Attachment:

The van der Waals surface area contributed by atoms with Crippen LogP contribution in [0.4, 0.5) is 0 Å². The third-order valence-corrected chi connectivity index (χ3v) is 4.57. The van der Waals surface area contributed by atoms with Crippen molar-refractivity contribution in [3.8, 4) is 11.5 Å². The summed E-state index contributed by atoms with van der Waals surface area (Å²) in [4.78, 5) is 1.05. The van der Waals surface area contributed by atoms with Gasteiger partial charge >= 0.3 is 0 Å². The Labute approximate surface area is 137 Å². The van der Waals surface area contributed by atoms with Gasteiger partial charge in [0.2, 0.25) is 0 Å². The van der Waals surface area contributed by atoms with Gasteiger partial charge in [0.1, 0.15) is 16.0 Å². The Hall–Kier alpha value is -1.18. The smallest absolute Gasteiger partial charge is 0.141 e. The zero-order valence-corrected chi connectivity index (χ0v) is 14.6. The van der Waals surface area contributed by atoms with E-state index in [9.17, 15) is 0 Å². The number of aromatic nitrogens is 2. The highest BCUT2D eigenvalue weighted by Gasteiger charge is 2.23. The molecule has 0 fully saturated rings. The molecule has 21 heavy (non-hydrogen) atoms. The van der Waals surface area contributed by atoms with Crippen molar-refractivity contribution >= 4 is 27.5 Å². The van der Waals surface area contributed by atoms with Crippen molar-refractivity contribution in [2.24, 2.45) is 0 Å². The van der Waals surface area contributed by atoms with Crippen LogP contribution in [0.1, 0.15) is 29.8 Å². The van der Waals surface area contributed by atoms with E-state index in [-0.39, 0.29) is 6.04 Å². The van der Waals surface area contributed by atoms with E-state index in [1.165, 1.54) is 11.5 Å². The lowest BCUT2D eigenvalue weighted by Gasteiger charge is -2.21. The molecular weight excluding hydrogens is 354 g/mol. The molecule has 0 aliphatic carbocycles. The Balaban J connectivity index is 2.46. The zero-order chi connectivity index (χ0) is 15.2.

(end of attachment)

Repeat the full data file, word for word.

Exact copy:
The van der Waals surface area contributed by atoms with Crippen LogP contribution in [0.4, 0.5) is 0 Å². The third-order valence-corrected chi connectivity index (χ3v) is 4.57. The van der Waals surface area contributed by atoms with Crippen molar-refractivity contribution in [3.8, 4) is 11.5 Å². The summed E-state index contributed by atoms with van der Waals surface area (Å²) in [4.78, 5) is 1.05. The van der Waals surface area contributed by atoms with Gasteiger partial charge >= 0.3 is 0 Å². The Labute approximate surface area is 137 Å². The van der Waals surface area contributed by atoms with Gasteiger partial charge in [0.2, 0.25) is 0 Å². The van der Waals surface area contributed by atoms with Gasteiger partial charge in [0.1, 0.15) is 16.0 Å². The Hall–Kier alpha value is -1.18. The smallest absolute Gasteiger partial charge is 0.141 e. The zero-order valence-corrected chi connectivity index (χ0v) is 14.6. The van der Waals surface area contributed by atoms with E-state index in [9.17, 15) is 0 Å². The number of aromatic nitrogens is 2. The highest BCUT2D eigenvalue weighted by Gasteiger charge is 2.23. The molecule has 0 fully saturated rings. The molecule has 21 heavy (non-hydrogen) atoms. The van der Waals surface area contributed by atoms with Crippen molar-refractivity contribution >= 4 is 27.5 Å². The van der Waals surface area contributed by atoms with Crippen molar-refractivity contribution in [2.24, 2.45) is 0 Å². The van der Waals surface area contributed by atoms with Crippen LogP contribution in [0.1, 0.15) is 29.8 Å². The van der Waals surface area contributed by atoms with E-state index in [-0.39, 0.29) is 6.04 Å². The van der Waals surface area contributed by atoms with E-state index in [1.165, 1.54) is 11.5 Å². The lowest BCUT2D eigenvalue weighted by Gasteiger charge is -2.21. The molecular weight excluding hydrogens is 354 g/mol. The molecule has 0 aliphatic carbocycles. The Balaban J connectivity index is 2.46. The zero-order chi connectivity index (χ0) is 15.2.